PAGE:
Looking into the future of the Phantom Corps, its commander, Lt. Gen. Paul E. Funk II, said it will continue to answer the nation’s call to fight and win. And, he said with confidence, III Corps will be ready.

“The Phantom Corps will continue to remind folks around the world that we stand for something. That our uniform represents two things, and that’s ‘hope and fear.’ It’s hope for the downtrodden, the oppressed, those people that need a better path. And it’s fear to our enemies because they know we will prevail,” Funk said in an email, as he is currently deployed with III Corps Headquarters doing just that in the battle against the Islamic State. “It is incumbent upon us to tell the story, to explain why we are America’s Hammer, to show why our commitment is to each other and to our nation, to show why it matters, to make it matter, and to help people understand that our sacrifices are for the good of our nation.”

Funk’s predecessor, retired Lt. Gen. Sean MacFarland, joked that III Corps looks pretty good for celebrating 100 years. “It doesn’t look any older than it did when I first joined in 1982.”

With his final Army role as deputy commander of Training and Doctrine Command, MacFarland said the future of the Army is represented in III Corps.

“It is the force that separates the U.S. Army from all other forces in the world. It’s the most powerful war-fighting organization, par none,” he said. “The modernization of that force is essential to the Army’s ability to remain relevant to the battlefield and future competitors.”

To prepare for the battles of the future, III Corps is participating in the Army’s goals to lead its entire force into the future. Army Chief of Staff Gen. Mark A. Milley, a former III Corps and Fort Hood commander, has outlined three specific areas of focus: readiness and training, modernization and reform.

A new four-star general command will activate to help make these goals a reality. Known as the Army Futures Command, it will work to improve the Army’s acquisition system and speed up innovation. Leaders of the command will prioritize six areas of modernization — long-range precision fires, next generation combat vehicle, future vertical lift, the network, air and missile defense, and soldier lethality.

While the location of this command will be in an urban center away from a military installation — three of the 14 proposed locations are in Texas — III Corps and its subordinate units could still play a role in the command’s work, said retired Col. Keith Sledd, executive director of the Heart of Texas Defense Alliance.

“You could see where Fort Hood could potentially be involved. It most likely could have a role in testing and working with the development of the next generation combat vehicle by either the Army Futures Command or the Department of the Army,” he said.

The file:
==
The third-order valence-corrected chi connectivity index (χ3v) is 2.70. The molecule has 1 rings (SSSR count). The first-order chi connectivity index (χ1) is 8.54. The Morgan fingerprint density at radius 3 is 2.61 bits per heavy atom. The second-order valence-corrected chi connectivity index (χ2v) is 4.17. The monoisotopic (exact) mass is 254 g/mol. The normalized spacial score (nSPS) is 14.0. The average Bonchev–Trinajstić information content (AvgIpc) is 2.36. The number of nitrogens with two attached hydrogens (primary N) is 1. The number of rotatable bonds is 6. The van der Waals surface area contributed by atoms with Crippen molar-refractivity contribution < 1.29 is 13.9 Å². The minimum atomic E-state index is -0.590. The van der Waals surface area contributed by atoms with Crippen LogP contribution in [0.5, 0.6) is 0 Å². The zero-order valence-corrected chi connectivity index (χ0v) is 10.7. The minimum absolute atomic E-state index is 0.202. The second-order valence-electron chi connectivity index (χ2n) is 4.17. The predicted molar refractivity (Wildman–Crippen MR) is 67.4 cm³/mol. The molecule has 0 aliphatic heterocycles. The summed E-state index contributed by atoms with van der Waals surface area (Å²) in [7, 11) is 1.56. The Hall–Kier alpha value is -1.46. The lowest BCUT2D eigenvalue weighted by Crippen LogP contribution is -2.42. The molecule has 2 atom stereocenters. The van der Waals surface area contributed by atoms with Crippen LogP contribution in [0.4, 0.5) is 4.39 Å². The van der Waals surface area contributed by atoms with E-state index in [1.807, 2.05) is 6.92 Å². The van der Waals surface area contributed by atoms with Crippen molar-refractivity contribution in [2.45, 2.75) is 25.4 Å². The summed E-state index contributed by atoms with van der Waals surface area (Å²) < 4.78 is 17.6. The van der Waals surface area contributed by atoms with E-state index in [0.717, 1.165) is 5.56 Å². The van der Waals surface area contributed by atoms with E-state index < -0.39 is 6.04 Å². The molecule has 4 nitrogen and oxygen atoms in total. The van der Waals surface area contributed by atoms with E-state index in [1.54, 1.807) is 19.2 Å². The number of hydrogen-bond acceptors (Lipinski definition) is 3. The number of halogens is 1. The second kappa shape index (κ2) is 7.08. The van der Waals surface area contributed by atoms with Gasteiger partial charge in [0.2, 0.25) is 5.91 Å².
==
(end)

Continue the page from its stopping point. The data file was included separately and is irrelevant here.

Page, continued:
Sledd added the process might look similar to when the 4th Infantry Division was part of testing Force 21 in the late 1990s and early 2000s while it was still a part of Fort Hood.

“It spread across the Army so quickly because it was tested here at Fort Hood,” he said. “In early 2001, we did a huge National Training Center rotation that tested the Force 21 system out there, and followed it up with big command post exercise. I could see something similar to that happening.”

Another Army initiative that could impact III Corps is the creation of Security Force Assistance Brigades, also referred to as SFABs. The Army has said it will stand up six of these brigades — five in the active Army and one in the reserve forces — that are comprised of senior officers and noncommissioned officers with previous experience in their positions. The brigades will then deploy on train, advise and assist missions around the globe. In April, the Army hosted a recruiting event for future brigades at Fort Hood, with nearly 1,000 soldiers in attendance at each of the four presentations.

The first SFAB was activated last year at Fort Benning, Georgia, and is currently deployed to Afghanistan. The second will activate at Fort Bragg, North Carolina, and the locations of the next three have yet to be announced. Fort Hood is a prime location for such a brigade, and during a recent visit to post, Secretary of the Army Mark Esper hinted it is in consideration.

Regardless of what sort of units may land under III Corps command or threats that loom in the future, Sledd agrees with Funk that America’s Hammer is ready and asked to strike. “In my opinion, I think you will see the corps … always involved in whatever contingency or major operation is going on,” Sledd said.

While ongoing participation in Iraq and Syria is not defined, he added that the threat of potential adversaries with similar capabilities remains an ongoing possibility. “III Corps can provide capability across a whole footprint that other units don’t have capability to do,” Sledd said.

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